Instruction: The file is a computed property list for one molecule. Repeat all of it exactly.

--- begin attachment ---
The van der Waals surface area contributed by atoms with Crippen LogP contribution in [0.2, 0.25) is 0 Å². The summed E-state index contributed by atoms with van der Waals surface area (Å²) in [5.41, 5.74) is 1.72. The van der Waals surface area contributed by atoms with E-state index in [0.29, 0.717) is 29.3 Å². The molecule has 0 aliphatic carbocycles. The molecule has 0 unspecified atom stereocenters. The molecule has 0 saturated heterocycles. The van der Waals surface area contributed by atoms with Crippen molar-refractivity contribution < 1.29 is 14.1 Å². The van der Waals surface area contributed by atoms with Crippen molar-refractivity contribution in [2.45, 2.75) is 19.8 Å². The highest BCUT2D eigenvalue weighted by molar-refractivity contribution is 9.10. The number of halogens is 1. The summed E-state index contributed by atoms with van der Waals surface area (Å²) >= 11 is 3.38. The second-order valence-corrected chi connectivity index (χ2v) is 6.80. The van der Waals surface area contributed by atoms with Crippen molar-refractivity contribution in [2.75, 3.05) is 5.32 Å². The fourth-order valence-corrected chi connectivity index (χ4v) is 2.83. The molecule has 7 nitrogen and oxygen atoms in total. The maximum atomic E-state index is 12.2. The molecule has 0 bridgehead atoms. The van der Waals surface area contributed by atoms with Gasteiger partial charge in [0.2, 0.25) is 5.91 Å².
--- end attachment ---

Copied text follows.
The van der Waals surface area contributed by atoms with Crippen LogP contribution in [0.2, 0.25) is 0 Å². The summed E-state index contributed by atoms with van der Waals surface area (Å²) in [5.41, 5.74) is 1.72. The van der Waals surface area contributed by atoms with E-state index in [0.29, 0.717) is 29.3 Å². The molecule has 0 aliphatic carbocycles. The molecule has 0 unspecified atom stereocenters. The molecule has 0 saturated heterocycles. The van der Waals surface area contributed by atoms with Crippen molar-refractivity contribution < 1.29 is 14.1 Å². The van der Waals surface area contributed by atoms with Crippen molar-refractivity contribution in [2.45, 2.75) is 19.8 Å². The highest BCUT2D eigenvalue weighted by molar-refractivity contribution is 9.10. The number of halogens is 1. The summed E-state index contributed by atoms with van der Waals surface area (Å²) >= 11 is 3.38. The second-order valence-corrected chi connectivity index (χ2v) is 6.80. The van der Waals surface area contributed by atoms with Crippen molar-refractivity contribution in [2.75, 3.05) is 5.32 Å². The fourth-order valence-corrected chi connectivity index (χ4v) is 2.83. The molecule has 7 nitrogen and oxygen atoms in total. The maximum atomic E-state index is 12.2. The molecule has 0 bridgehead atoms. The van der Waals surface area contributed by atoms with Gasteiger partial charge in [0.2, 0.25) is 5.91 Å².